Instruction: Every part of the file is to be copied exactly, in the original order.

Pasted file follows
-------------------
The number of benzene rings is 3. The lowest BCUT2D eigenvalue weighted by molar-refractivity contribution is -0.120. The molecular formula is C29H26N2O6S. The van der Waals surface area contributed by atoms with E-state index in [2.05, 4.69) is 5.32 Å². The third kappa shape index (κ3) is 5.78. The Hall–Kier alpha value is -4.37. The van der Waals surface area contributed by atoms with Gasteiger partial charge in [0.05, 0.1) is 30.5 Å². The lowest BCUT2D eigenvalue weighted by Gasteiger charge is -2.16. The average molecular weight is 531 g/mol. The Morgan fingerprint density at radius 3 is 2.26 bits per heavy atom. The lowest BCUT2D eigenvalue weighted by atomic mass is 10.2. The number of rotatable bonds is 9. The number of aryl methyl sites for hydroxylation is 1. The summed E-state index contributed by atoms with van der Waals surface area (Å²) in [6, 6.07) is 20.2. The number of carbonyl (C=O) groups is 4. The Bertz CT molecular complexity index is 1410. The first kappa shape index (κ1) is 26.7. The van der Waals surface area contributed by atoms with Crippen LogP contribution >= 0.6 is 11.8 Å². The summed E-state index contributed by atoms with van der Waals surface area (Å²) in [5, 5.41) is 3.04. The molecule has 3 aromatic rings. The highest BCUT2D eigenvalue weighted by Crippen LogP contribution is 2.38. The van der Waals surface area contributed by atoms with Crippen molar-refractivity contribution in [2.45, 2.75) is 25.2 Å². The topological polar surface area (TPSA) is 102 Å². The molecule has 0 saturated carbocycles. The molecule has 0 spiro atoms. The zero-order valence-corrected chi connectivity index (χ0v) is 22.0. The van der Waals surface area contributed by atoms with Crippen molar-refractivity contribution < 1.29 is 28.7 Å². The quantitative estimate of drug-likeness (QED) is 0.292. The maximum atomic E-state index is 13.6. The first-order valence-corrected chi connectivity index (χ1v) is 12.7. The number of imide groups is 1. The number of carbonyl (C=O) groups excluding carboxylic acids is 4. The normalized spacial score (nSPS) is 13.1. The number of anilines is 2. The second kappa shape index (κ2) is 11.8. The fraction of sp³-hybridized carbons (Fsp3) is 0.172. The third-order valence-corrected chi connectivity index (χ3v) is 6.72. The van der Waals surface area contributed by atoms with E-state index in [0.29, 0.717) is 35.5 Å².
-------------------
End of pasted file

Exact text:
The number of benzene rings is 3. The lowest BCUT2D eigenvalue weighted by molar-refractivity contribution is -0.120. The molecular formula is C29H26N2O6S. The van der Waals surface area contributed by atoms with E-state index in [2.05, 4.69) is 5.32 Å². The third kappa shape index (κ3) is 5.78. The Hall–Kier alpha value is -4.37. The van der Waals surface area contributed by atoms with Gasteiger partial charge in [0.05, 0.1) is 30.5 Å². The lowest BCUT2D eigenvalue weighted by Gasteiger charge is -2.16. The average molecular weight is 531 g/mol. The Morgan fingerprint density at radius 3 is 2.26 bits per heavy atom. The lowest BCUT2D eigenvalue weighted by atomic mass is 10.2. The number of rotatable bonds is 9. The number of aryl methyl sites for hydroxylation is 1. The summed E-state index contributed by atoms with van der Waals surface area (Å²) in [6, 6.07) is 20.2. The number of carbonyl (C=O) groups is 4. The Bertz CT molecular complexity index is 1410. The first kappa shape index (κ1) is 26.7. The van der Waals surface area contributed by atoms with Crippen LogP contribution >= 0.6 is 11.8 Å². The summed E-state index contributed by atoms with van der Waals surface area (Å²) in [5, 5.41) is 3.04. The molecule has 3 aromatic rings. The highest BCUT2D eigenvalue weighted by Crippen LogP contribution is 2.38. The van der Waals surface area contributed by atoms with Crippen molar-refractivity contribution in [2.45, 2.75) is 25.2 Å². The topological polar surface area (TPSA) is 102 Å². The molecule has 0 saturated carbocycles. The molecule has 0 spiro atoms. The zero-order valence-corrected chi connectivity index (χ0v) is 22.0. The van der Waals surface area contributed by atoms with Crippen molar-refractivity contribution < 1.29 is 28.7 Å². The quantitative estimate of drug-likeness (QED) is 0.292. The maximum atomic E-state index is 13.6. The first-order valence-corrected chi connectivity index (χ1v) is 12.7. The number of imide groups is 1. The number of carbonyl (C=O) groups excluding carboxylic acids is 4. The normalized spacial score (nSPS) is 13.1. The number of anilines is 2. The second kappa shape index (κ2) is 11.8. The fraction of sp³-hybridized carbons (Fsp3) is 0.172. The third-order valence-corrected chi connectivity index (χ3v) is 6.72. The van der Waals surface area contributed by atoms with E-state index in [0.29, 0.717) is 35.5 Å².